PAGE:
- Bruce Lee Gallanter, Downtown Music Gallery


On Chrononauts...

"Beginning with spacious, mysterious sounds and building in intensity from there. ... The title here is "Chrononauts" which are time travelers and that seems appropriate for this unit which has that ancient to the future sort of sound plus a time machine-like image on the cover. The electronics and percussion work together here quite well and it is hard to tell them apart at times."

     - Bruce Lee Gallanter, Downtown Music Gallery


On Molten...

"It begins with multiple metals, gongs, cymbals, drums and assorted percussion. Quite hypnotic and well recorded. Similar in some ways to the Art Ensemble of Chicago, this music has otherworldly, ritualistic sort of sound." 

     - Bruce Lee Gallanter, Downtown Music Gallery


On Introducing... ...Sunshine!!...

"This is one of the more low-key Metal Chaos sets but it does build into more intense, spirited sections. This disc is perhaps the only one from Metal Chaos that has a few more relaxed sections which show that this band is not always nightmarish as they seem." 

   - Bruce Lee Gallanter, Downtown Music Gallery 


Press on Chicxulub

On Creation Event 

“'Impact' is a set-long single piece of some 67 minutes. Layers of resonating gongs, cymbals and assorted metals, near ominous in their dark, ritualistic sound. Is that an electric kazoo, are those sirens, gamelan gongs?!? It is quite unnerving yet somehow it does a fine job of transporting us to another world, weird yet exotic in its own way... Industrial music?!? Eventually, the throbbing beast calms down to a more hypnotic, ritualistic groove. There is a long section of somber percussion: glockenspiel, bells, glimmering cymbals or electronic reverberations?!?  Dinosaurs conversing? Godzilla vs. Gidra?!? PEK cuts loose on a large, deep sax in the second half, blasting with an immense, rather scary sound… but it doesn’t last for long as a more restrained, trance-inducing throb takes over, the beast calms down to a more tame segment. Is that a tribal, dance groove we hear towards the end?!?! It sure sounds that way and it sure feels good to me. Eventually settling into a long, coming in for a landing and a dream-like, space-music conclusion"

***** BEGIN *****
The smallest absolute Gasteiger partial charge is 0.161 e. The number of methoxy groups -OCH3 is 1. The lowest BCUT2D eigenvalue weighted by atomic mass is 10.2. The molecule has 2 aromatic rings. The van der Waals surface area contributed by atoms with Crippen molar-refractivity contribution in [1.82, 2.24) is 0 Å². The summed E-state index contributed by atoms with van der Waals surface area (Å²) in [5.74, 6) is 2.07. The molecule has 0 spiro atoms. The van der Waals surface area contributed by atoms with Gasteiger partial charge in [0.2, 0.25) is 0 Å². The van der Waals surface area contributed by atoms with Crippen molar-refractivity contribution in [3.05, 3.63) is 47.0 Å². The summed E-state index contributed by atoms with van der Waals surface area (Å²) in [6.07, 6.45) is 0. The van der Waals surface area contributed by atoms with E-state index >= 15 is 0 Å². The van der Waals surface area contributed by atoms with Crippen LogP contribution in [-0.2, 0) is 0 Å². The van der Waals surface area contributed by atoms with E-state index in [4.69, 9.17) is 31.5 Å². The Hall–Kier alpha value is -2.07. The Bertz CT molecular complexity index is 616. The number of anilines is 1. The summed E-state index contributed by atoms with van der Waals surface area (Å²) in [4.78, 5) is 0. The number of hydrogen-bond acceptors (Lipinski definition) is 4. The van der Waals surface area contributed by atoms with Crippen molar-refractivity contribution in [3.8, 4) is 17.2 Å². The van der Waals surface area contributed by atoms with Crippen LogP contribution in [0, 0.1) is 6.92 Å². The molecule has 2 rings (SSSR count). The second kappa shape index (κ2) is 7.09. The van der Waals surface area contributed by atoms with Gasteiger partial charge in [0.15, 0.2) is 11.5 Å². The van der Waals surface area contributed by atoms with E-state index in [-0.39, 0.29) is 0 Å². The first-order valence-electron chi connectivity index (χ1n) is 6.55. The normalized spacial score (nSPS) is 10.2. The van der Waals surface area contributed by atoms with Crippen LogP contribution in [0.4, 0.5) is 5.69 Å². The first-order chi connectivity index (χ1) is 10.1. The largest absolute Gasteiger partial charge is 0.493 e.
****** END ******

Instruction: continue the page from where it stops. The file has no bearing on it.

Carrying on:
- Bruce Lee Gallanter, Downtown Music Gallery 

Press On String Theory

On Condensed Phases of Matter... 

"String Theory sounds like a modern string quartet with PEK’s various reeds replacing the viola.... There are some especially magical sections where the three strings and double reed (oboe or bassoon) sound especially strong together, creating odd slight off-balance vibes, like drifting on a calm ocean which slowly becomes more turbulent as times goes on. PEK usually works on one of dozens of reeds at a time, concentrating on each one as he solos or interacts. Both cellos sound great when they deal with those deep, lower tones. This disc contains some of the best, most engaging strings and reeds quartet music I’ve heard. Most often quite mesmerizing."

     - Bruce Lee Gallanter, Downtown Music Gallery  


On Cosmological Constants... 

"The sound is often subdued, exploring string textures. Vocals are also minimal yet fit as a member of the quintet without ever taking over. Ms. Lomon adds a bit of her own weird vocals yet again, they are used selectively like occasional sonic seasoning.  This disc sounds less ritualistic, less intense that most Leap of Faith sessions, yet it forces us to listen closer since things are not as explosive as usual. The flow of ideas seems slower yet there is some rich, thoughtful interaction as the work moves in waves, from calm to more agitated in parts."